So, I’ve been dealing with the idea of being “fluent” in our Gospel thinking and communicating for sometime now (see Be Prepared & Fluency) and up to this point I have dealt with the subject, to a large extent, in a more abstract way. That being said, while we are a people often intrigued by abstract thought, we need to think in a concrete manner as well so that we may deal with things effectively. In other words, we need a plan :-).
In the last post “Fluency” I suggested that to become fluent in something we must immerse ourselves in it. But, how exactly does that work with the Gospel? How do we immerse ourselves in it? There are multiple answers to that question. In fact, there are too many to deal with in just one post. Therefore, I will deal with them one at a time over the next several posts. Let me state on the front end that the order in which I present these methods of Gospel immersion does not represent any sort of hierarchy of importance. They are merely individual methods of understanding who God is and what He has done in a greater way. They are all important in their own right.
I will start with the idea of understanding the Bible as a whole. It is often overlooked that having an understanding of the overarching story that runs throughout the Bible is of supreme importance. Having such an understanding serves to tie the individual books together and ultimately puts them in their proper perspective. However, the Bible is a VERY big book. Thus, if we rely on a method of picking individual books to focus on arbitrarily, we might never get to all of them. In addition, for all the good that comes from the study of individual books, that method alone will not give us an adequate understanding of the thread that runs through them all. Let me put it like this, to study a book the size of the Bible requires a plan. Thus, I suggest to you the One Year Bible. The One Year Bible is a plan. It is a plan to get from A to Z.
While there are many great attributes found in the use of a one year Bible, I will share a couple of my favorites. One year Bibles break the Bible into very manageable daily readings. I have found that an average day’s reading does not take more than ten to fifteen minutes to complete. Please keep in mind however that that number does not include time spent in reflection on what has been read. It is definitely not my intention to minimize the importance of reflection on biblical passages, for it is always through reflection on the Bible that one will find the most spiritual growth.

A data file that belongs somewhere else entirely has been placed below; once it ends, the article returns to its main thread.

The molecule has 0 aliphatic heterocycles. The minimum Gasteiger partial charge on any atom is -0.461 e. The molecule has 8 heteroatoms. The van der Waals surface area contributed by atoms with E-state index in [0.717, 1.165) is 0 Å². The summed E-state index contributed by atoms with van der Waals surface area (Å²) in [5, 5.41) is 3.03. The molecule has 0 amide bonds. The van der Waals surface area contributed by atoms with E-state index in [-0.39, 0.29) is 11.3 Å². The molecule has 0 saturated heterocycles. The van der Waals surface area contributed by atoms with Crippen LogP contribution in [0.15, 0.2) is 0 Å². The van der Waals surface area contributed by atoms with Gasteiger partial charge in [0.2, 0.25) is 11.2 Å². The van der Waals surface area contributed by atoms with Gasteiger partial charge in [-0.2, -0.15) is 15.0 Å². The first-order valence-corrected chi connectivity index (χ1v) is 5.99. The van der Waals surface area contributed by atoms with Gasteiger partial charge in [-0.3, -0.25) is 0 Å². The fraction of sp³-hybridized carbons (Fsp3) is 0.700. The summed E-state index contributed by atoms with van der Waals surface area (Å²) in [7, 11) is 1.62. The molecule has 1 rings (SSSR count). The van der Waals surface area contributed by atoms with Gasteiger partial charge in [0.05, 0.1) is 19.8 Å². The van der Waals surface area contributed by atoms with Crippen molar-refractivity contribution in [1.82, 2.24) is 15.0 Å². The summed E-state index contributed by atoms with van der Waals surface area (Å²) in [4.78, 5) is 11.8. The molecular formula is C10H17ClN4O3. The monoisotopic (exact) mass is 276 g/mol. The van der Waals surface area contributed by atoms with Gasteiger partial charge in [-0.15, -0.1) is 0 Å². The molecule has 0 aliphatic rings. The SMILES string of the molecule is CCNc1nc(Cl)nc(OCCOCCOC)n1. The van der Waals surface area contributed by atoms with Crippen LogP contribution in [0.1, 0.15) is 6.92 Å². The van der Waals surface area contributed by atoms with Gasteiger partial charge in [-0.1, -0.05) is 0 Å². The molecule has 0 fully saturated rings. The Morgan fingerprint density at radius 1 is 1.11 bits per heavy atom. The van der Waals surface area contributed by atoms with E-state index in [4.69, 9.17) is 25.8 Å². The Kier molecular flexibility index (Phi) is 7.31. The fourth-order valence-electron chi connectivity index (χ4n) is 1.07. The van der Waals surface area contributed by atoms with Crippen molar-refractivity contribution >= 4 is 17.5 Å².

I also like the fact that you can find so many different formats and translations. I once read through an NIV one year Bible that was organized chronologically. Through the chronological format I was able to see things from a new and interesting perspective. For example, it was very helpful to see the Psalms interspersed throughout the historical books of the Old Testament. As I said, it gave me a new perspective on what I was reading.
Along with the One Year Bible, I would also suggest the use of audio Bibles. Just like their one year counterparts, audio Bibles can be found in many different translations and formats. You can find them narrated by one person or in dramatized style. I can tell you, I have used both formats and they both give a unique experience with the Word. Again, it is a tool. It is a tool that helps us to see the Word with a larger lens. It is a tool for understanding who God is and what He has done. It is a tool that helps us to immerse ourselves in God’s Word in yet another way and that’s what we’re aiming for. IMMERSION – SO PREPARE TO DIVE!
I will leave you with one final thought from a book by Kendell Easley, “The Illustrated Guide to Biblical History” It is a thought that serves to get us started with a proper mind set as we prepare to study the Bible as a whole. It illustrates an understanding of the overarching theme of the Bible as thoroughly as any other statement I’ve read.
“The Lord God through His Christ is graciously building a kingdom of redeemed people for their joy and for His own glory”